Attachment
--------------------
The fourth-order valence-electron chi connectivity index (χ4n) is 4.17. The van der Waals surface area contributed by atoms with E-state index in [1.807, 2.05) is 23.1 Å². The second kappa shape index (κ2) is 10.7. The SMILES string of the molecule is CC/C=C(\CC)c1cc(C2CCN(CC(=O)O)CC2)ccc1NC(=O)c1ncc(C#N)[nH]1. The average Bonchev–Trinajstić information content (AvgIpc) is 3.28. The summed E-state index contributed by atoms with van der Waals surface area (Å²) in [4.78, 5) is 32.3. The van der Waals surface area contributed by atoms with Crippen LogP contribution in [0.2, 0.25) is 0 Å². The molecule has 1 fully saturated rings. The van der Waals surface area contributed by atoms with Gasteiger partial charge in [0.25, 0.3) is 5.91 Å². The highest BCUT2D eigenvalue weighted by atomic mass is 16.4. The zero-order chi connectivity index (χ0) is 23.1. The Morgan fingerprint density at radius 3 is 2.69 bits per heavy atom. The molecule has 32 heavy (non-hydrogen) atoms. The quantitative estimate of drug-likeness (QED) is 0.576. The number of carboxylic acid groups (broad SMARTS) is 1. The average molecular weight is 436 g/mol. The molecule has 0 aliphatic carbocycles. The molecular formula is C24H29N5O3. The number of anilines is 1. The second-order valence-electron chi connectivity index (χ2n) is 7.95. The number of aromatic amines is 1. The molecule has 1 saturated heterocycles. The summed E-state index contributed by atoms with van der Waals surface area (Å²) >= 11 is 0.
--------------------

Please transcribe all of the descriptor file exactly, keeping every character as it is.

The fourth-order valence-electron chi connectivity index (χ4n) is 4.17. The van der Waals surface area contributed by atoms with E-state index in [1.807, 2.05) is 23.1 Å². The second kappa shape index (κ2) is 10.7. The SMILES string of the molecule is CC/C=C(\CC)c1cc(C2CCN(CC(=O)O)CC2)ccc1NC(=O)c1ncc(C#N)[nH]1. The average Bonchev–Trinajstić information content (AvgIpc) is 3.28. The summed E-state index contributed by atoms with van der Waals surface area (Å²) in [4.78, 5) is 32.3. The van der Waals surface area contributed by atoms with Crippen LogP contribution in [0.2, 0.25) is 0 Å². The molecule has 1 fully saturated rings. The van der Waals surface area contributed by atoms with Gasteiger partial charge in [0.25, 0.3) is 5.91 Å². The highest BCUT2D eigenvalue weighted by atomic mass is 16.4. The zero-order chi connectivity index (χ0) is 23.1. The Morgan fingerprint density at radius 3 is 2.69 bits per heavy atom. The molecule has 32 heavy (non-hydrogen) atoms. The quantitative estimate of drug-likeness (QED) is 0.576. The number of carboxylic acid groups (broad SMARTS) is 1. The average molecular weight is 436 g/mol. The molecule has 0 aliphatic carbocycles. The molecular formula is C24H29N5O3. The number of anilines is 1. The second-order valence-electron chi connectivity index (χ2n) is 7.95. The number of aromatic amines is 1. The molecule has 1 saturated heterocycles. The summed E-state index contributed by atoms with van der Waals surface area (Å²) >= 11 is 0.